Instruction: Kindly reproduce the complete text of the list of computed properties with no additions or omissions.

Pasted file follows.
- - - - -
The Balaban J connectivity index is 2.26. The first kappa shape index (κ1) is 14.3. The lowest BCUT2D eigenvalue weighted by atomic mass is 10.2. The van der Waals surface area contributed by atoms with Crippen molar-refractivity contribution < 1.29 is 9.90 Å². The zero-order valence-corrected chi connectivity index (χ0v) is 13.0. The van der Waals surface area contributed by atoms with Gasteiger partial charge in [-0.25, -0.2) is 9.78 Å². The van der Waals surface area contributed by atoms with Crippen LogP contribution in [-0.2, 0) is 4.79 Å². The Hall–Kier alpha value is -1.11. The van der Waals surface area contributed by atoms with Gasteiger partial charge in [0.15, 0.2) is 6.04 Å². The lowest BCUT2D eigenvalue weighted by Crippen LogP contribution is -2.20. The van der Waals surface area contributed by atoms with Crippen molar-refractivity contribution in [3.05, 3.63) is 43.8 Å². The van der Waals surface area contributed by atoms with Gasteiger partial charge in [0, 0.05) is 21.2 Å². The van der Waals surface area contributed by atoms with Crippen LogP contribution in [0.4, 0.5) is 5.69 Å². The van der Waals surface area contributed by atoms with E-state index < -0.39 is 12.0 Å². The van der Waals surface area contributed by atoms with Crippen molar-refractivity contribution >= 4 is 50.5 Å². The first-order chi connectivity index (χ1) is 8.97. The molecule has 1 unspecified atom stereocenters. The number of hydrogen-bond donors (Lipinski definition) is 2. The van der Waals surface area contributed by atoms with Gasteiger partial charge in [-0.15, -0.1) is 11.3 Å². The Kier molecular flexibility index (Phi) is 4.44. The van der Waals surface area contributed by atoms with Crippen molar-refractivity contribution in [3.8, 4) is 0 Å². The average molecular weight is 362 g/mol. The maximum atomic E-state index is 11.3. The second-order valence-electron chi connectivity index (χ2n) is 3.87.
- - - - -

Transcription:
The Balaban J connectivity index is 2.26. The first kappa shape index (κ1) is 14.3. The lowest BCUT2D eigenvalue weighted by atomic mass is 10.2. The van der Waals surface area contributed by atoms with Crippen molar-refractivity contribution < 1.29 is 9.90 Å². The zero-order valence-corrected chi connectivity index (χ0v) is 13.0. The van der Waals surface area contributed by atoms with Gasteiger partial charge in [-0.25, -0.2) is 9.78 Å². The van der Waals surface area contributed by atoms with Crippen LogP contribution in [-0.2, 0) is 4.79 Å². The Hall–Kier alpha value is -1.11. The van der Waals surface area contributed by atoms with Gasteiger partial charge in [0.15, 0.2) is 6.04 Å². The lowest BCUT2D eigenvalue weighted by Crippen LogP contribution is -2.20. The van der Waals surface area contributed by atoms with Crippen molar-refractivity contribution in [3.05, 3.63) is 43.8 Å². The van der Waals surface area contributed by atoms with Gasteiger partial charge in [0, 0.05) is 21.2 Å². The van der Waals surface area contributed by atoms with Crippen LogP contribution in [0.4, 0.5) is 5.69 Å². The van der Waals surface area contributed by atoms with E-state index < -0.39 is 12.0 Å². The van der Waals surface area contributed by atoms with Crippen molar-refractivity contribution >= 4 is 50.5 Å². The first-order chi connectivity index (χ1) is 8.97. The molecule has 1 unspecified atom stereocenters. The number of hydrogen-bond donors (Lipinski definition) is 2. The van der Waals surface area contributed by atoms with Gasteiger partial charge in [-0.15, -0.1) is 11.3 Å². The Kier molecular flexibility index (Phi) is 4.44. The van der Waals surface area contributed by atoms with Crippen molar-refractivity contribution in [3.8, 4) is 0 Å². The average molecular weight is 362 g/mol. The maximum atomic E-state index is 11.3. The second-order valence-electron chi connectivity index (χ2n) is 3.87.